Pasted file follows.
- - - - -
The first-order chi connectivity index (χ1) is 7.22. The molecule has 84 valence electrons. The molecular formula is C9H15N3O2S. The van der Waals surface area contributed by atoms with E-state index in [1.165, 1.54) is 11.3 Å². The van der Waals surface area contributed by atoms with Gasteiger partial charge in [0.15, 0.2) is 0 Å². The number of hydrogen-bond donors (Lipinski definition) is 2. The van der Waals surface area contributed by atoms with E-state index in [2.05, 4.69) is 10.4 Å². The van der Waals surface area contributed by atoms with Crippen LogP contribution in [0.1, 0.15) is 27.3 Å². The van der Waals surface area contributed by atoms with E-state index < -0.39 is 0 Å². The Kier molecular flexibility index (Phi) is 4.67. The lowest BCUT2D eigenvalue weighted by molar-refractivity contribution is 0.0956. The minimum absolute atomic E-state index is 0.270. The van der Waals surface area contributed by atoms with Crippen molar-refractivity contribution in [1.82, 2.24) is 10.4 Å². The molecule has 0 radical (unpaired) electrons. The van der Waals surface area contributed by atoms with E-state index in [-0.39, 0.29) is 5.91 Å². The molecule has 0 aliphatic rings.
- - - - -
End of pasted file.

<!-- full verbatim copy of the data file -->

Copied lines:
The first-order chi connectivity index (χ1) is 7.22. The molecule has 84 valence electrons. The molecular formula is C9H15N3O2S. The van der Waals surface area contributed by atoms with E-state index in [1.165, 1.54) is 11.3 Å². The van der Waals surface area contributed by atoms with Gasteiger partial charge in [0.15, 0.2) is 0 Å². The number of hydrogen-bond donors (Lipinski definition) is 2. The van der Waals surface area contributed by atoms with E-state index in [2.05, 4.69) is 10.4 Å². The van der Waals surface area contributed by atoms with Crippen LogP contribution in [0.1, 0.15) is 27.3 Å². The van der Waals surface area contributed by atoms with E-state index < -0.39 is 0 Å². The Kier molecular flexibility index (Phi) is 4.67. The lowest BCUT2D eigenvalue weighted by molar-refractivity contribution is 0.0956. The minimum absolute atomic E-state index is 0.270. The van der Waals surface area contributed by atoms with Crippen molar-refractivity contribution in [1.82, 2.24) is 10.4 Å². The molecule has 0 radical (unpaired) electrons. The van der Waals surface area contributed by atoms with E-state index in [-0.39, 0.29) is 5.91 Å². The molecule has 0 aliphatic rings.